The so-called "impactite bed"Paul bristolia at yahoo.com
Sun Aug 26 10:39:13 EDT 2007
Mr. Grondine wrote:
“Yes. Here you go:
Note: this was not Dirk Ross`s quote; quote by E.P. Grondine-- later corrected in later post by Paul H.
The black impactite layer is pretty amazing – I
never expected it to be that dense or clearly
obvious to the naked eye - my guess is that it
extends throughout other sandstone formations
in the region –“
What is seen there is ***not*** a layer of impactite. The “black
mat,” as archaeologist call this layer, is organic-rich sediment,
which was deposited in a low-energy cienega (stream or creek
bog) environment. "Black mats" have been known to archaeologists
for decades. What these black mats represent, along with wet-
meadow soils and pond deposits that include diatomite and marls,
are periods of higher water tables and increased ground water
discharge. They are not all of the same age.
Haynes (2003) stated:
"Younger Dryas (YD) age "black mats" (YDBM),
while variable, represent moister conditions
than before or after deposition.
Higher water tables, some perched, are indicated by
Wet meadow soils, algal mats, and pond sediments
Including marls and diatomites, some of which are
white. Geochronological study of over 50 localities
from Arizona to Canada reveal that YDBMs contain
the earliest post-Clovis archaeological evidence and
overlie the last Rancholabrean faunas.
Upland or lowland YDBMs occur sometimes as facies
Or catenas. Regional YD paleosols include the Brady
Of Nebraska and the Leonard of the Dakotas. On
uplands these are darker and thicker in swales and
may reflect perched groundwater or poor drainage.
In lowlands they occur deeply buried beneath
floodplains; in some colluvial settings multiple black
bands are separated by lighter colored slope wash.
Some YDBMs are related to springfed meadows and
ponds formed during increased-discharge periods."
and Huckleberry et al. (2004) stated:
"After ca. 11,000 14C yr B.P., sandy and finer
alluvial muds commonly contain a dark organic
zone or "black mat." These black mats are related
to elevated water tables and increased spring
activity and cluster in age at 9,500 to 10,500
14C yr B.P. (Quade et al., 1998). Quade et al.
(1998) suggest these black mats and associated
spring-fed channels formed in response to
moister conditions during the Younger Dryas
and preserve the last episode of increased spring
discharge before substantial drying occurred in
the early Holocene."
Also, other "black mats" can be found in sediments both post-
dating and predating the Clovis Culture all over the United States.
For example, in the Lake King basin in Trans-Pecos Texas, black
mats have been dated at 17,200, 19,000, 22,600, and 24,700
radiocarbon years BP. Quade et al. (1998) decribes several "black
mats", which have been dated as being much younger than Clovis,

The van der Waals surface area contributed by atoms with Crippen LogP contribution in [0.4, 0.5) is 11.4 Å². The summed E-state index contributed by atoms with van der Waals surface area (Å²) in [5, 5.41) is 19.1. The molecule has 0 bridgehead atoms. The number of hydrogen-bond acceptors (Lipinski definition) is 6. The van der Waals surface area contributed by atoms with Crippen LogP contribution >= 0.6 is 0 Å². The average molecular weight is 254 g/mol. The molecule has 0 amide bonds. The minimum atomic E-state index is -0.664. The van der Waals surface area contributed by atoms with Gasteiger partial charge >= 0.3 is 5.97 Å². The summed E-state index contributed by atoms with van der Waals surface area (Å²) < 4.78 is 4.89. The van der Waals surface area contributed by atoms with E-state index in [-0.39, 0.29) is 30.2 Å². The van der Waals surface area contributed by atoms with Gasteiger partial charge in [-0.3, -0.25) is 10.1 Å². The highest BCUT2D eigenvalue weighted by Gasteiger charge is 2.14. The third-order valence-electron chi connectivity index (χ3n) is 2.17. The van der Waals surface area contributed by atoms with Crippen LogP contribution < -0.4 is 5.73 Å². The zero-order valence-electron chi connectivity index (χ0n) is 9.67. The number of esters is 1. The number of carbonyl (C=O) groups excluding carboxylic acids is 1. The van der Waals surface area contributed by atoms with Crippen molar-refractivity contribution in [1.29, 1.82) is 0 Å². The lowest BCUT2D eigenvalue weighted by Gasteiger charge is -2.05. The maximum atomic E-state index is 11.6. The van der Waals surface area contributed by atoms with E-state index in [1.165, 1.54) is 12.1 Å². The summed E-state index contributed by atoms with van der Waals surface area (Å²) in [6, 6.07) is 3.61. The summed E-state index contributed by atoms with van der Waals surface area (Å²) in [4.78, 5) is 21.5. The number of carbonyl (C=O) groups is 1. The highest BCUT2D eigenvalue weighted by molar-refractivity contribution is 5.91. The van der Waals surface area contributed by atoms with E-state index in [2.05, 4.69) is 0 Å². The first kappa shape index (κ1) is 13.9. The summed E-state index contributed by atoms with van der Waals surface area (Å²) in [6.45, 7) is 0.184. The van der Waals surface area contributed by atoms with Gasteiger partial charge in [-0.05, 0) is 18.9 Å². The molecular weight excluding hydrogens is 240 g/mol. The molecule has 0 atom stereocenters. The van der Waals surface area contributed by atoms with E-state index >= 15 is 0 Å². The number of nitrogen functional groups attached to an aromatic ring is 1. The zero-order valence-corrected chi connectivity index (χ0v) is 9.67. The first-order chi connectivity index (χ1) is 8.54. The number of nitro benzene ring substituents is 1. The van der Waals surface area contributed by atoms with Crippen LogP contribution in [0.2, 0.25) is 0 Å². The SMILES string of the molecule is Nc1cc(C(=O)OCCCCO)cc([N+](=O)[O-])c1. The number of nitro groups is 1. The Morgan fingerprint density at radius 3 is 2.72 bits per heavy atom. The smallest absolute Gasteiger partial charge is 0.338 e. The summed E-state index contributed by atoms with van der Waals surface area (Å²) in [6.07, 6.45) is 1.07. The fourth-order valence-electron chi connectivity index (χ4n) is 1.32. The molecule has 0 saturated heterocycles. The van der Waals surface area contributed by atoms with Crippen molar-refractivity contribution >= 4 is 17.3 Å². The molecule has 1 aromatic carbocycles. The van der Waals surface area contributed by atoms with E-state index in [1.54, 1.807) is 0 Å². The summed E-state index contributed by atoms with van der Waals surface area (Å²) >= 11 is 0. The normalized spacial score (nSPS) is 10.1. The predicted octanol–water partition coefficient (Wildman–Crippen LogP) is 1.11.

i.e. 1450 , 2320, 6670, 7920, and 7230 BP. In Figure 11, they show
a picture of a "modern black mat marginal to a small spring-fed
channel below Indian Springs Ranch in Steptoe Valley, northeast
Nevada". Black mats are unique neither to Clovis Sites nor times.
All the black mats indicates is that they occupying locations
adjacent to spring-fed wet meadows and channels during periods
of high ground water table and discharge. All they do is indicate
that dramatic climate change occurred during the Younger Dryas.
Of course, that is well known and the significant question is what
The black layers, which are seen in photographs are **not**
composed of impactite. These black mats, which occur at some
Paleo-Indian sites are only hypothesized to contain microscopic
impactites. It is quite impossible to see such impactites in any
photographs. the see the alleged impactites, a person has to
conduct a detailed microscopic analysis of the material.
When I worked at the Lubbock Lake Site in Lubbock Texas,
I actually excavated bison bones and artifacts from the “black
mats”, which occur at that site. If only I had known the
controversy, which they would cause, I would have copies of
the slide, which I took before giving them to the Lubbock Lake
Given all of the fuss about these black mats, I should contact my
archaeologists friends to get some samples to look at for myself.
Haynes, C. V. Jr, 2003, Younger Dryas "Black Mats"
and other stratigraphic manifestations of climate change in
North America. XVI INQUA congress; Shaping the Earth; a
Quaternary perspective. Congress of the International Union
for Quaternary Research, 2003, vol. 16, pp. 191. [gsa.confex.com]
Huckleberry, G., C. Beck, G. T. Jones, A. Holmes, M. Cannon
S. Livingston, and J. M. Broughton, 2001, Terminal Pleistocene/
Early Holocene Environmental Change at the Sunshine Locality,
North-Central Nevada, U.S.A. Quaternary Research. vol. 55,
no. 3, pp. 303-312.
Quade, J., R. M. Forester, W. L. Pratt, and C. Carter, 1998, Black
mats, spring-fed streams, and lateglacial-age recharge in the southern
Great Basin. Quaternary Research. vol. 49, pp. 129-148.
Other discussion of paleoenvironmental significance of
“Black Mats” can be found in:
Mehringer, P. J., Jr., and C. V. Haynes, Jr., 1965, The Pollen
Evidence for the Environment of Early Man and Extinct
Mammals at the Lehner Mammoth Site, Southeastern Arizona
American Antiquity. vol. 31, no. 1, pp. 17-23.
Waters, M. R., 1991, The Geoarchaeology of Gullies and Arroyos
in Southern Arizona. Journal of Field Archaeology. vol. 18, no. 2,
Waters, M. R., 2000, Alluvial stratigraphy and geoarchaeology
in the American Southwest. Geoarchaeology. Vol. 15, no. 6,
Waters, M. R., and D. D. Kuehn, 1996, The Geoarchaeology of
Place: The Effect of Geological Processes on the Preservation
and Interpretation of the Archaeological Record American
Antiquity. vol. 61, no. 3, pp. 483-497.